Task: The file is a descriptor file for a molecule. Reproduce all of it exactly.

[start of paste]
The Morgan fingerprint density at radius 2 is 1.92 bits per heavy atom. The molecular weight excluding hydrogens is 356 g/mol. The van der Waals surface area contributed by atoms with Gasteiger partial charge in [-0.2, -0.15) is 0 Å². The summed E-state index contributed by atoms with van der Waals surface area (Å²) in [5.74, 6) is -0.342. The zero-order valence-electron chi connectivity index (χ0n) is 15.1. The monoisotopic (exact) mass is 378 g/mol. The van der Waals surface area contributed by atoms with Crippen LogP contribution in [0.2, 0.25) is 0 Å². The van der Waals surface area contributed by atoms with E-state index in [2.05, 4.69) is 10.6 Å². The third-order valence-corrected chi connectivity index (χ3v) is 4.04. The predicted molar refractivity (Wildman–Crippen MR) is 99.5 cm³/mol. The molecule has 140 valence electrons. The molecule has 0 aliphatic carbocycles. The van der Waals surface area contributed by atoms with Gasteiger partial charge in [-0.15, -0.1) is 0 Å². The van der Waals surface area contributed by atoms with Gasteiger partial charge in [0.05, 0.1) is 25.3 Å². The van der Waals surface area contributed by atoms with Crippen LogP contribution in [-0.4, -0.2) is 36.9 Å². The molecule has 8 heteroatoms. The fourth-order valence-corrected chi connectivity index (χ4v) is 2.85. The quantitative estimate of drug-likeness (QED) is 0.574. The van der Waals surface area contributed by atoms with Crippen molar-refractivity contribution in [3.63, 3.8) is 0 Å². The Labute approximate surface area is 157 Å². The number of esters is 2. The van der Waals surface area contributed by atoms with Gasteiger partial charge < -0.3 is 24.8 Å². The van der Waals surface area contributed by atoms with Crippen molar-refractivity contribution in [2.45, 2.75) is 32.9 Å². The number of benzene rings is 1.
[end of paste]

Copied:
The Morgan fingerprint density at radius 2 is 1.92 bits per heavy atom. The molecular weight excluding hydrogens is 356 g/mol. The van der Waals surface area contributed by atoms with Gasteiger partial charge in [-0.2, -0.15) is 0 Å². The summed E-state index contributed by atoms with van der Waals surface area (Å²) in [5.74, 6) is -0.342. The zero-order valence-electron chi connectivity index (χ0n) is 15.1. The monoisotopic (exact) mass is 378 g/mol. The van der Waals surface area contributed by atoms with Crippen LogP contribution in [0.2, 0.25) is 0 Å². The van der Waals surface area contributed by atoms with E-state index in [2.05, 4.69) is 10.6 Å². The third-order valence-corrected chi connectivity index (χ3v) is 4.04. The predicted molar refractivity (Wildman–Crippen MR) is 99.5 cm³/mol. The molecule has 140 valence electrons. The molecule has 0 aliphatic carbocycles. The van der Waals surface area contributed by atoms with Gasteiger partial charge in [-0.15, -0.1) is 0 Å². The van der Waals surface area contributed by atoms with Gasteiger partial charge in [0.05, 0.1) is 25.3 Å². The van der Waals surface area contributed by atoms with Crippen LogP contribution in [-0.4, -0.2) is 36.9 Å². The molecule has 8 heteroatoms. The fourth-order valence-corrected chi connectivity index (χ4v) is 2.85. The quantitative estimate of drug-likeness (QED) is 0.574. The van der Waals surface area contributed by atoms with Crippen molar-refractivity contribution in [3.63, 3.8) is 0 Å². The Labute approximate surface area is 157 Å². The number of esters is 2. The van der Waals surface area contributed by atoms with Gasteiger partial charge < -0.3 is 24.8 Å². The van der Waals surface area contributed by atoms with Crippen molar-refractivity contribution in [2.45, 2.75) is 32.9 Å². The number of benzene rings is 1.